Should election results in Lambton Shores be thrown out, and new elections be held? That was the argument being heard in a Sarnia courtroom Friday, as the October election results are being challenged by candidates and voters.

In a two-person race for mayor, Doug Bonesteel finished second to incumbent Bill Weber. The vote difference was just over 700 votes, with slightly under 5,000 votes cast.

But Bonesteel says, even before the election, he and others had issues with the election, "When we started all putting everything together, we realized there's something seriously wrong here."

In January, Bonesteel, along with three other unsuccessful candidates and two eligible voters, launched a court challenge calling for all results of the election to be declared invalid, and bye elections held.

Representing the applicants, Toronto lawyer Eric Gillespie laid out nine issues, but at the crux of those issues is the way technology is being used.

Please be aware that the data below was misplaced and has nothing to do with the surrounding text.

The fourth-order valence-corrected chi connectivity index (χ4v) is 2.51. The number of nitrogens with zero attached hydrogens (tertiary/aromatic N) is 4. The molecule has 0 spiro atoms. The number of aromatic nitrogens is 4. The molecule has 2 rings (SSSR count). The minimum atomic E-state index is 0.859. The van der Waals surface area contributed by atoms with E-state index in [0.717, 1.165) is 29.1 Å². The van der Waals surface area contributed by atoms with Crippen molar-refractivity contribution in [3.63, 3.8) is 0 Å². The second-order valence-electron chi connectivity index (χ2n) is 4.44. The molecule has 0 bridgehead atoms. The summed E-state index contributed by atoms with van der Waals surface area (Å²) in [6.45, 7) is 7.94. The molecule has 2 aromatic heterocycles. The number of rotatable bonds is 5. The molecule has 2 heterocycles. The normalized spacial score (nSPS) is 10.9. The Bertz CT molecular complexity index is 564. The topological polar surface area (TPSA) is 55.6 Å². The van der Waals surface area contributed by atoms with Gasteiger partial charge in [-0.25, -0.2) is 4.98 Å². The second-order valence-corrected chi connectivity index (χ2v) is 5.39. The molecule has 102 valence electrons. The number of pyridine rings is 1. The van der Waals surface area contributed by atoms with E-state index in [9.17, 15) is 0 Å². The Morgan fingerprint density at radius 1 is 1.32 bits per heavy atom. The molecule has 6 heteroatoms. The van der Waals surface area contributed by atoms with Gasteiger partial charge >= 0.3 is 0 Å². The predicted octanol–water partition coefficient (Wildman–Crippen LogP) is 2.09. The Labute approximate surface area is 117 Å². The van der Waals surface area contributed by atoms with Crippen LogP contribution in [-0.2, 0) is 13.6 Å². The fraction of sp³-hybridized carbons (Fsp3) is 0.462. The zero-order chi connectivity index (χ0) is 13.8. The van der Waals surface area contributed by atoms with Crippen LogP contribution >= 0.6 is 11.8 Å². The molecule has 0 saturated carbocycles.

Starting with software that determines who is on or off the voter rolls. Gillespie argued before the court it lacked transparency.

Then there's online voting, and the argument people are being shut out of the process. Or that, because a third party contracted firm is involved, their information might be at risk of being compromised.

Bonesteel says, "We live in a municipality that has a significant seniors population, and it was very confusing for them."

As for the technology itself, Gillespie says caution must be used.

"Technology has, obviously, become part of our world and there's no reason why we can't explore proper ways to use technology. In this case, I think there's clear examples of why people have grave concerns that technology is not being properly used in these elections."

Lawyer Analee Baroudi is representing Lambton Shores, and says voters were given options and information.

"There is an abundance of information provided by the municipality in connection with this election. Telephone and internet voting are both permitted methods of voting under the municipal elections act."

Gillespie admitted in court, part of the burden is to prove the alleged issues could have changed the outcomes for the election. He believes he's done that.

Superior Court Justice Thomas Carey has reserved his decision for a later date.